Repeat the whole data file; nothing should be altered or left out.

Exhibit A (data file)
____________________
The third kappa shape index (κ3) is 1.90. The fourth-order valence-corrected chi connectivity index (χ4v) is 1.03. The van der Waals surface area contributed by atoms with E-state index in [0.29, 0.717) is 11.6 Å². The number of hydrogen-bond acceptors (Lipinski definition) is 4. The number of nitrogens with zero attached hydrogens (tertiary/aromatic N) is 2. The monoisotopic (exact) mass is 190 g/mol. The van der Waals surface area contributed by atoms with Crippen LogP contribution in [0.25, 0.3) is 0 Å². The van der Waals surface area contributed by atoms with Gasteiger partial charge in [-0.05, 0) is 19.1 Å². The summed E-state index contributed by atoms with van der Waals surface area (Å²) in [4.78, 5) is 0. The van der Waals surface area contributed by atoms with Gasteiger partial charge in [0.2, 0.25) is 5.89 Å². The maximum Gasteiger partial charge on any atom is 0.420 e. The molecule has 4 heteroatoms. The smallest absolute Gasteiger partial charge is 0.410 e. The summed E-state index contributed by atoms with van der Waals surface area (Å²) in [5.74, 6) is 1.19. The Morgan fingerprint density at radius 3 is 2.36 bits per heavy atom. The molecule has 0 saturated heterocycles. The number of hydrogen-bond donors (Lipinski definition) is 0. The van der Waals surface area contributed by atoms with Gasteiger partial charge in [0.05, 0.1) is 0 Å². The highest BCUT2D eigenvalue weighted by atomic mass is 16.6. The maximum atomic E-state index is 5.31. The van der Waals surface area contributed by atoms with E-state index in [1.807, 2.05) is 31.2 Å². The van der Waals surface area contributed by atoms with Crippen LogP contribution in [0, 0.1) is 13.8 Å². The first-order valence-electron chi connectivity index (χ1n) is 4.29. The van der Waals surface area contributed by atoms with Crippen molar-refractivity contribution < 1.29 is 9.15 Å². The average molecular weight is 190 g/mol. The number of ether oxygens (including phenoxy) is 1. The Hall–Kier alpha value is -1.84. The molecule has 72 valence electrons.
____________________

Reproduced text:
The third kappa shape index (κ3) is 1.90. The fourth-order valence-corrected chi connectivity index (χ4v) is 1.03. The van der Waals surface area contributed by atoms with E-state index in [0.29, 0.717) is 11.6 Å². The number of hydrogen-bond acceptors (Lipinski definition) is 4. The number of nitrogens with zero attached hydrogens (tertiary/aromatic N) is 2. The monoisotopic (exact) mass is 190 g/mol. The van der Waals surface area contributed by atoms with Crippen LogP contribution in [0.25, 0.3) is 0 Å². The van der Waals surface area contributed by atoms with Gasteiger partial charge in [-0.05, 0) is 19.1 Å². The summed E-state index contributed by atoms with van der Waals surface area (Å²) in [4.78, 5) is 0. The van der Waals surface area contributed by atoms with Gasteiger partial charge in [0.2, 0.25) is 5.89 Å². The maximum Gasteiger partial charge on any atom is 0.420 e. The molecule has 4 heteroatoms. The smallest absolute Gasteiger partial charge is 0.410 e. The summed E-state index contributed by atoms with van der Waals surface area (Å²) in [5.74, 6) is 1.19. The Morgan fingerprint density at radius 3 is 2.36 bits per heavy atom. The molecule has 0 saturated heterocycles. The number of hydrogen-bond donors (Lipinski definition) is 0. The van der Waals surface area contributed by atoms with Gasteiger partial charge in [0.05, 0.1) is 0 Å². The highest BCUT2D eigenvalue weighted by atomic mass is 16.6. The maximum atomic E-state index is 5.31. The van der Waals surface area contributed by atoms with E-state index in [1.807, 2.05) is 31.2 Å². The van der Waals surface area contributed by atoms with Crippen LogP contribution in [0, 0.1) is 13.8 Å². The first-order valence-electron chi connectivity index (χ1n) is 4.29. The van der Waals surface area contributed by atoms with Crippen molar-refractivity contribution < 1.29 is 9.15 Å². The average molecular weight is 190 g/mol. The number of ether oxygens (including phenoxy) is 1. The Hall–Kier alpha value is -1.84. The molecule has 72 valence electrons.